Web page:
A handful of recent reports of insects entering Cal Poly dorms and causing red, splotchy spots on some students’ bodies gives literal meaning to the expression, “Don’t let the bed bugs bite.”
Preston Allen, Cal Poly’s executive director of university housing, said that the discovery of the roughly quarter-inch bugs at the university has led housing officials to take measures to eradicate them.
Cal Poly’s website advisory to parents and students about the bugs describes them as reddish-brown in color with flat, oval-shaped bodies.
“Bed bugs feed on the blood of people and other warm-blooded animals,” the note states. “ For the most part, bed bugs are plainly and simply creepy, but remain relatively harmless.”
Bed bugs tend to inhabit dark crevices and seek out furniture, beds, clothes, suitcases and backpacks, according to university officials.
They typically feed every seven to 10 days on people while they’re sleeping.
Bed bugs are not known to transmit any blood-borne diseases.
Allen said the university hired a pest control company over the summer to fumigate bed bugs at the Santa Lucia dorm.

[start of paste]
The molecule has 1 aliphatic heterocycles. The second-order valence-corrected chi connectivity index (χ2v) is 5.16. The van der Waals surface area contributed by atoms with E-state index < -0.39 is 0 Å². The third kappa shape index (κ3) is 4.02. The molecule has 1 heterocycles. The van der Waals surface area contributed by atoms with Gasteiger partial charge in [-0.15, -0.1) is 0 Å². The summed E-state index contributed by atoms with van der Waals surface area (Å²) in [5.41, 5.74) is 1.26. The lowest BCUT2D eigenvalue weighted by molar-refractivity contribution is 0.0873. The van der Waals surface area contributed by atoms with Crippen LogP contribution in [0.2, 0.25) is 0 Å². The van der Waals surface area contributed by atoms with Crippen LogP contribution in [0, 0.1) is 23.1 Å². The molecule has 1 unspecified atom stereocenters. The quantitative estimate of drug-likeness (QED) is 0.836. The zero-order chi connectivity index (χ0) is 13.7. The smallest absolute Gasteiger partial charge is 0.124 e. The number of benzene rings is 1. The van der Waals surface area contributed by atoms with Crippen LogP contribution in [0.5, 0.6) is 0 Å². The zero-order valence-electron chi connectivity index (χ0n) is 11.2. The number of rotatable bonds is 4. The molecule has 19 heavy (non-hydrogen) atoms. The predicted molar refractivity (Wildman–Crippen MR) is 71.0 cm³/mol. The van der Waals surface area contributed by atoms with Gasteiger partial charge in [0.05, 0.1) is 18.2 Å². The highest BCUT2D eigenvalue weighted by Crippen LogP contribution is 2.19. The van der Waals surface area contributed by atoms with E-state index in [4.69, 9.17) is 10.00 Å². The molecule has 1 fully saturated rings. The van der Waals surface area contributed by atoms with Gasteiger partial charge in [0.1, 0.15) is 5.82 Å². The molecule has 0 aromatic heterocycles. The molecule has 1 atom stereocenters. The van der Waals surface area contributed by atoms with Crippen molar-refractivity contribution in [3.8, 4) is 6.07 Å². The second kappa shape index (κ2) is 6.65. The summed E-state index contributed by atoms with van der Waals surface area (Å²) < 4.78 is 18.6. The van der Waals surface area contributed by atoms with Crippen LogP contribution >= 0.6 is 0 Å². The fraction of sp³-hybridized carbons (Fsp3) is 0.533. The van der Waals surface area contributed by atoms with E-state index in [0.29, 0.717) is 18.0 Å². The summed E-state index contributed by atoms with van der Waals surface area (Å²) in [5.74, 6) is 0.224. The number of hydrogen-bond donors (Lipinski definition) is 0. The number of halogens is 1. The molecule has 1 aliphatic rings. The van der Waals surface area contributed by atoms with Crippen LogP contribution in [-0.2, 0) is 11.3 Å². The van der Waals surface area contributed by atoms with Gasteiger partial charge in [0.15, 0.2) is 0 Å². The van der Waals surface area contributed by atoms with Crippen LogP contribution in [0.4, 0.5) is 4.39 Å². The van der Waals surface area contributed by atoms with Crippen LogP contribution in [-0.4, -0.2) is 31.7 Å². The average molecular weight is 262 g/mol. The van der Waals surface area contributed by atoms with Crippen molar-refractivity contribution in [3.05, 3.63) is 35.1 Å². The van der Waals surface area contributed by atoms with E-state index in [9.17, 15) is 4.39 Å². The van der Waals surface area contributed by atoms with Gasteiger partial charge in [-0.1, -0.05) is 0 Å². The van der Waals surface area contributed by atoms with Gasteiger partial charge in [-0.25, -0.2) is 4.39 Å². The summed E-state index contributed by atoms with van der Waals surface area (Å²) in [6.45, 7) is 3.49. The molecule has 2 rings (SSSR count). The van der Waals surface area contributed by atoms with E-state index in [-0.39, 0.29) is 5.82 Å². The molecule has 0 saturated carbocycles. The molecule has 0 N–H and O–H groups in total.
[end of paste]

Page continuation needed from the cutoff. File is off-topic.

And eradication workers have sprayed and removed some baseboards of some housing units to get rid of the pests.Allen said the university’s three housing communities — including dorms and on-campus apartments — have been affected by the bothersome insects.
He said the first report of the bed bugs came after spring break last year, and university officials believe students traveling brought the small creatures back.
“We know that bed bugs tend to be hitchhikers by nature, so we’re asking students to check for them if they take a trip and bring the same luggage back,” Allen said. “Even setting your backpack or jacket down on the ground can attract them.”
Other preventive measures include keeping one’s room clean, washing bedding regularly and keeping beds away from the wall.
Students living on campus who were interviewed at Cal Poly on Thursday said they’d heard of the problem and seemed inquisitive about bed bugs.
“From what I hear, it’s mostly been taken care of,” said Natalie Scott, a communications major. “By the way, how big are they?”
Animal science major Travis Parker said that his girlfriend thought she’d seen a dead bed bug, but she wasn’t sure.
“I hardly knew they existed before they came here,” Parker said.